There are some types of psoriasis, and one of them is guttate psoriasis (the second most common type – it accounts about 10 percent of all cases). Typically, it starts in childhood and young adulthood (younger than 30). How about the prognosis of the problem – does it go away on its own?
Typically, it appears as small, red (water-drop-shaped) sores covered by a fine scale on the affected skin (commonly found on the trunk, legs, arms, ears, scalp, or even sometime on face). They can number in the hundreds.
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These lesions are usually not as thick as plaque psoriasis (the most common type of the disease). In severe case, it can co-exist with another type of psoriasis.
The following are the helpful checklists of the symptoms:
- Spots look like teardrops (pinkish-red) on the affected skin.
- Many times, these spots are wrapped with flaky-silver skin called scales – as noted before.
- And the lesions can be so itchy.
It is often reported as a skin problem that can occur suddenly. Many times, it develops after an infection particularly such as strep throat.
There is currently no clearly answer for the exact cause of the problem. Many doctors and experts believe that the immune system abnormality may play a key role behind the problem – though this factor may not work alone.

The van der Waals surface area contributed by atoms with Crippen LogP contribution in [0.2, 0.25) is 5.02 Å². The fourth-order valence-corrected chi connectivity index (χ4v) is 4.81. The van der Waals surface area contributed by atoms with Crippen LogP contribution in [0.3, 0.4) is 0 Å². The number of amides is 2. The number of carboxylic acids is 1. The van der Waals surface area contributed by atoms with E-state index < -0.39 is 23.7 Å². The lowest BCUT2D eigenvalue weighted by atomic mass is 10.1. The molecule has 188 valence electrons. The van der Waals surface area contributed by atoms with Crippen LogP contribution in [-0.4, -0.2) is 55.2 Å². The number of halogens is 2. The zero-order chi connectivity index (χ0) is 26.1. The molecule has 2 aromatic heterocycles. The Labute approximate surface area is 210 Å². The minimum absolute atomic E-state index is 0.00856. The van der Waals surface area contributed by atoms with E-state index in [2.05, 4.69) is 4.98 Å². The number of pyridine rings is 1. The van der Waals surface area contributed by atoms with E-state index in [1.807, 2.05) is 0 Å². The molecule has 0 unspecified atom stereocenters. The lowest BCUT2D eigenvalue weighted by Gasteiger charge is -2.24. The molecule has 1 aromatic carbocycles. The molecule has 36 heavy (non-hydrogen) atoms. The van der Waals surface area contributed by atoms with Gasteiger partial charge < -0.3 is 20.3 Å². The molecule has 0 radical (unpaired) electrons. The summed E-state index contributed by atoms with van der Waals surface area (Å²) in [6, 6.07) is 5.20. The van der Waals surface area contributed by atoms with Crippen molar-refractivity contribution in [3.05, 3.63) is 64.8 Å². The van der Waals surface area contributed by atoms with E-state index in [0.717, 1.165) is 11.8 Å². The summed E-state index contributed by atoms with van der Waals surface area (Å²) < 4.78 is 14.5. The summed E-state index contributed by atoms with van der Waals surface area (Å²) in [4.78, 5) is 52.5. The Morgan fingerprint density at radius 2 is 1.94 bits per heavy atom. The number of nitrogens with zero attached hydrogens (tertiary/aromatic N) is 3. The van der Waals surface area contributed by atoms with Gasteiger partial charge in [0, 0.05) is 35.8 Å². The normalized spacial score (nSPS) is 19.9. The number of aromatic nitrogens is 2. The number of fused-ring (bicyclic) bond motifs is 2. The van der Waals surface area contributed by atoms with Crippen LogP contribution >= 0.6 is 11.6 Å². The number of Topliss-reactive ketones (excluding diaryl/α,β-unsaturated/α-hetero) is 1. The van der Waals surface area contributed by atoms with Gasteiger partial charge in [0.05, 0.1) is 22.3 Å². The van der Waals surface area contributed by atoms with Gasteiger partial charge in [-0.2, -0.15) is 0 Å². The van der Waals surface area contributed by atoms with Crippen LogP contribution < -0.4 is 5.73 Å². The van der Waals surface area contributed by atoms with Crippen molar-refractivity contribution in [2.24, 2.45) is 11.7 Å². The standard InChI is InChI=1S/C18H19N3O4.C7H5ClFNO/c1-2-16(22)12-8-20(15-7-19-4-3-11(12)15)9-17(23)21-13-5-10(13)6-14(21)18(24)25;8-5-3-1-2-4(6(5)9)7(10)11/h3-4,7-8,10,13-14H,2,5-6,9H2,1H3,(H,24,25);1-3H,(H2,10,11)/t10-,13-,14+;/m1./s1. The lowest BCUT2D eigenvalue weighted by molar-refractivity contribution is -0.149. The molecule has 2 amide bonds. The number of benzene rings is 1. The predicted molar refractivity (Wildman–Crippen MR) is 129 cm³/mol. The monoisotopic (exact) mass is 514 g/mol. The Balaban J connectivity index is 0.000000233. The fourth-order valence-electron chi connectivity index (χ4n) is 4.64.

Other factors that may also have an effect in causing the problem is genetic trait and some external factors. In fact, many sufferers have a family history of the same problem. It seems that the disease may tend to run in families.
The good news, it doesn’t spread to others because it is not a contagious health condition. You cannot get it from accidentally touching someone who has guttate psoriasis.
In addition to a bacterial throat infection (strep throat), there are a variety of known triggers. The following are other conditions /factors that may trigger an attack of the problem:
- Other infections (either bacterial or viral infection) such as streptococcal infections, inflammation of the tonsils (tonsillitis), and upper respiratory infections.
- Getting injury to the skin, including sunburn, insect bites, and cuts.
- High stress.
- Binge drinking or too much consumption of alcohol. Furthermore – in general, alcohol may reduce the effectiveness of treatment options for psoriasis.
- The use of certain medicines may also have an effect. These include beta blockers and medicines for malaria (antimalarials).
As mentioned before, the wrong respond of body’s immune system may have a significant impact in causing guttate psoriasis.
The body’s immune system responds over-reactively and mistakes the healthy cells for harmful subjects. Eventually, this wrong respond causes the abnormal mechanism in the production of new skin cells.
The new skin cells production goes faster than normal and move to the skin’s surface too quickly which may occur in days rather than weeks.
On the other hand, the old /dead skin cells do not slough off quickly enough, causing scaly patches on the outermost layer of the skin. This cycle usually doesn’t stop without medical intervention.